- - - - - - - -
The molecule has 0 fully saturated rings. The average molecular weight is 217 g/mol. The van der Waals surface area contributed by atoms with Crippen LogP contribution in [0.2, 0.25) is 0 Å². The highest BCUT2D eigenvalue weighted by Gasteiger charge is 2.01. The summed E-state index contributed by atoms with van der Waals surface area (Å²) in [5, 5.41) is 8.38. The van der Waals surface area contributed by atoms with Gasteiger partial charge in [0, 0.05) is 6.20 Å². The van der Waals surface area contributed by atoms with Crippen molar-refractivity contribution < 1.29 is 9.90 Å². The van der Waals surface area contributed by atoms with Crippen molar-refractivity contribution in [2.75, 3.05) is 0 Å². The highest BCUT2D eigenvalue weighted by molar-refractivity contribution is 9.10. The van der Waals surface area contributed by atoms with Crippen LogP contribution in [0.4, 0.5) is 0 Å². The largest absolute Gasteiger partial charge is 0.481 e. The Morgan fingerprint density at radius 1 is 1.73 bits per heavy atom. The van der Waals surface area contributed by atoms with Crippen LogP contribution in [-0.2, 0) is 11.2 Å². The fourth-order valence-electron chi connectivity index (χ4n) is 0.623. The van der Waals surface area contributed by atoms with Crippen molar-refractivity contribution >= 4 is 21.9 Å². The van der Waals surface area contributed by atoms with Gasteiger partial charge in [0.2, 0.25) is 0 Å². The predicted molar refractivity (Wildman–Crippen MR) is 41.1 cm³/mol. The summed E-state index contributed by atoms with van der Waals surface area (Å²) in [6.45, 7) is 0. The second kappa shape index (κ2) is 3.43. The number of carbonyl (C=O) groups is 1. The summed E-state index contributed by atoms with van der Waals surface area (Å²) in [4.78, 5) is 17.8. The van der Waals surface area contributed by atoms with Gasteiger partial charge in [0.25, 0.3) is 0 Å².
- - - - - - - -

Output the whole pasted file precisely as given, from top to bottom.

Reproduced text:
The molecule has 0 fully saturated rings. The average molecular weight is 217 g/mol. The van der Waals surface area contributed by atoms with Crippen LogP contribution in [0.2, 0.25) is 0 Å². The highest BCUT2D eigenvalue weighted by Gasteiger charge is 2.01. The summed E-state index contributed by atoms with van der Waals surface area (Å²) in [5, 5.41) is 8.38. The van der Waals surface area contributed by atoms with Gasteiger partial charge in [0, 0.05) is 6.20 Å². The van der Waals surface area contributed by atoms with Crippen molar-refractivity contribution < 1.29 is 9.90 Å². The van der Waals surface area contributed by atoms with Crippen molar-refractivity contribution in [2.75, 3.05) is 0 Å². The highest BCUT2D eigenvalue weighted by molar-refractivity contribution is 9.10. The van der Waals surface area contributed by atoms with Crippen LogP contribution in [0.4, 0.5) is 0 Å². The largest absolute Gasteiger partial charge is 0.481 e. The Morgan fingerprint density at radius 1 is 1.73 bits per heavy atom. The van der Waals surface area contributed by atoms with Crippen LogP contribution in [-0.2, 0) is 11.2 Å². The fourth-order valence-electron chi connectivity index (χ4n) is 0.623. The van der Waals surface area contributed by atoms with Crippen molar-refractivity contribution >= 4 is 21.9 Å². The van der Waals surface area contributed by atoms with Gasteiger partial charge in [0.2, 0.25) is 0 Å². The predicted molar refractivity (Wildman–Crippen MR) is 41.1 cm³/mol. The summed E-state index contributed by atoms with van der Waals surface area (Å²) in [6.45, 7) is 0. The second kappa shape index (κ2) is 3.43. The number of carbonyl (C=O) groups is 1. The summed E-state index contributed by atoms with van der Waals surface area (Å²) in [4.78, 5) is 17.8. The van der Waals surface area contributed by atoms with Gasteiger partial charge in [0.25, 0.3) is 0 Å².